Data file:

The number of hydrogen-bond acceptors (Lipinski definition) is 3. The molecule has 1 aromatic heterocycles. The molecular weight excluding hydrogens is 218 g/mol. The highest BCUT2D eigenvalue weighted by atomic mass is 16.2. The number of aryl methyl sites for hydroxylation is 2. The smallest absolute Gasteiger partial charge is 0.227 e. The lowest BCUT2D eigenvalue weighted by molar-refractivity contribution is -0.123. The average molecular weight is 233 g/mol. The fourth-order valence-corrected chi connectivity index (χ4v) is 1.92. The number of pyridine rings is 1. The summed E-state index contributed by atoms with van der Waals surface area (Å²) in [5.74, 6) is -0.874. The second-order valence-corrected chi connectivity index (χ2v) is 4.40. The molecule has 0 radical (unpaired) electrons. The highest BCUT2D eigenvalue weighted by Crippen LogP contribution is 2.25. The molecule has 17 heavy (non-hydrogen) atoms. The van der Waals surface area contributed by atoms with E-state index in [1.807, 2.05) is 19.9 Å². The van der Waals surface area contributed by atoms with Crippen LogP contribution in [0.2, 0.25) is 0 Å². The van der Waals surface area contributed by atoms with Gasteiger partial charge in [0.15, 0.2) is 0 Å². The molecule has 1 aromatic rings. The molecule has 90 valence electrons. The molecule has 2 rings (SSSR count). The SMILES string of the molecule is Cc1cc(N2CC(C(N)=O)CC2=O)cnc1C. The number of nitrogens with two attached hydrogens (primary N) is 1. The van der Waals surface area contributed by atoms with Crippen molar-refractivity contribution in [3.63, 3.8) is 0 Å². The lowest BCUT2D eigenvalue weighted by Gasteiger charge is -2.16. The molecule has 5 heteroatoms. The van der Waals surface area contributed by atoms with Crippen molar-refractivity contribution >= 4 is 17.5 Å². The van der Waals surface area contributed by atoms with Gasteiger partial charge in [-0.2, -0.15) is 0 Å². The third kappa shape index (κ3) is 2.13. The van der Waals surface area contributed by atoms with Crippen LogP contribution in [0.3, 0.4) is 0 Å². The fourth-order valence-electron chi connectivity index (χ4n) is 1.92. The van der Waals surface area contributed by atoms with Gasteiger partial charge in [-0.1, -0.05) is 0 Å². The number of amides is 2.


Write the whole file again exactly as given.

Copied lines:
The number of hydrogen-bond acceptors (Lipinski definition) is 3. The molecule has 1 aromatic heterocycles. The molecular weight excluding hydrogens is 218 g/mol. The highest BCUT2D eigenvalue weighted by atomic mass is 16.2. The number of aryl methyl sites for hydroxylation is 2. The smallest absolute Gasteiger partial charge is 0.227 e. The lowest BCUT2D eigenvalue weighted by molar-refractivity contribution is -0.123. The average molecular weight is 233 g/mol. The fourth-order valence-corrected chi connectivity index (χ4v) is 1.92. The number of pyridine rings is 1. The summed E-state index contributed by atoms with van der Waals surface area (Å²) in [5.74, 6) is -0.874. The second-order valence-corrected chi connectivity index (χ2v) is 4.40. The molecule has 0 radical (unpaired) electrons. The highest BCUT2D eigenvalue weighted by Crippen LogP contribution is 2.25. The molecule has 17 heavy (non-hydrogen) atoms. The van der Waals surface area contributed by atoms with E-state index in [1.807, 2.05) is 19.9 Å². The van der Waals surface area contributed by atoms with Crippen LogP contribution in [0.2, 0.25) is 0 Å². The van der Waals surface area contributed by atoms with Gasteiger partial charge in [0.15, 0.2) is 0 Å². The molecule has 1 aromatic rings. The molecule has 90 valence electrons. The molecule has 2 rings (SSSR count). The SMILES string of the molecule is Cc1cc(N2CC(C(N)=O)CC2=O)cnc1C. The number of nitrogens with two attached hydrogens (primary N) is 1. The van der Waals surface area contributed by atoms with Crippen molar-refractivity contribution in [3.63, 3.8) is 0 Å². The lowest BCUT2D eigenvalue weighted by Gasteiger charge is -2.16. The molecule has 5 heteroatoms. The van der Waals surface area contributed by atoms with Crippen molar-refractivity contribution >= 4 is 17.5 Å². The van der Waals surface area contributed by atoms with Gasteiger partial charge in [-0.2, -0.15) is 0 Å². The third kappa shape index (κ3) is 2.13. The van der Waals surface area contributed by atoms with Crippen LogP contribution in [0.3, 0.4) is 0 Å². The fourth-order valence-electron chi connectivity index (χ4n) is 1.92. The van der Waals surface area contributed by atoms with Gasteiger partial charge in [-0.1, -0.05) is 0 Å². The number of amides is 2.